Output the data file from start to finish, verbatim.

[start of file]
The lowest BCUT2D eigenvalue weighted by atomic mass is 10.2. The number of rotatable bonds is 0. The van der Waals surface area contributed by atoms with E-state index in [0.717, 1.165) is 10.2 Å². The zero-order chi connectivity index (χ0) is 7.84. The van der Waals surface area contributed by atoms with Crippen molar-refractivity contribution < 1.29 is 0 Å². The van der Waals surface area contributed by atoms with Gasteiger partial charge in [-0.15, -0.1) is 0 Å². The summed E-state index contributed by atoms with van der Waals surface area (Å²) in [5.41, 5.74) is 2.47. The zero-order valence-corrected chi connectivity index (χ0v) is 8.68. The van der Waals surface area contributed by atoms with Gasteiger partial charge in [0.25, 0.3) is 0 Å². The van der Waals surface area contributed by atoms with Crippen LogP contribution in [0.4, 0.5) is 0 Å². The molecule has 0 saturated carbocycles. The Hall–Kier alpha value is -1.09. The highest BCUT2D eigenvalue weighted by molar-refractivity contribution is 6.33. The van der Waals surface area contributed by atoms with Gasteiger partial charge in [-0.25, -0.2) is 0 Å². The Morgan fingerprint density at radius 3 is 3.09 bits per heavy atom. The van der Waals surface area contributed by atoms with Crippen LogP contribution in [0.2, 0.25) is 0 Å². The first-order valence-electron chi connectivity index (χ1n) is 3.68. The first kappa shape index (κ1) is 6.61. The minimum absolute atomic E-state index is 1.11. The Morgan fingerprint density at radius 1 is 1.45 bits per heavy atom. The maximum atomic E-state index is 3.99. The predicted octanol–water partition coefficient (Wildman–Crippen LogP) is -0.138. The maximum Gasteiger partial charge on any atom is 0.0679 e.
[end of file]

The lowest BCUT2D eigenvalue weighted by atomic mass is 10.2. The number of rotatable bonds is 0. The van der Waals surface area contributed by atoms with E-state index in [0.717, 1.165) is 10.2 Å². The zero-order chi connectivity index (χ0) is 7.84. The van der Waals surface area contributed by atoms with Crippen molar-refractivity contribution < 1.29 is 0 Å². The van der Waals surface area contributed by atoms with Gasteiger partial charge in [-0.15, -0.1) is 0 Å². The summed E-state index contributed by atoms with van der Waals surface area (Å²) in [5.41, 5.74) is 2.47. The zero-order valence-corrected chi connectivity index (χ0v) is 8.68. The van der Waals surface area contributed by atoms with Gasteiger partial charge in [0.25, 0.3) is 0 Å². The van der Waals surface area contributed by atoms with Crippen LogP contribution in [0.4, 0.5) is 0 Å². The molecule has 0 saturated carbocycles. The Hall–Kier alpha value is -1.09. The highest BCUT2D eigenvalue weighted by molar-refractivity contribution is 6.33. The van der Waals surface area contributed by atoms with Gasteiger partial charge in [-0.25, -0.2) is 0 Å². The Morgan fingerprint density at radius 3 is 3.09 bits per heavy atom. The van der Waals surface area contributed by atoms with Crippen LogP contribution in [0.2, 0.25) is 0 Å². The first-order valence-electron chi connectivity index (χ1n) is 3.68. The first kappa shape index (κ1) is 6.61. The minimum absolute atomic E-state index is 1.11. The Morgan fingerprint density at radius 1 is 1.45 bits per heavy atom. The maximum atomic E-state index is 3.99. The predicted octanol–water partition coefficient (Wildman–Crippen LogP) is -0.138. The maximum Gasteiger partial charge on any atom is 0.0679 e.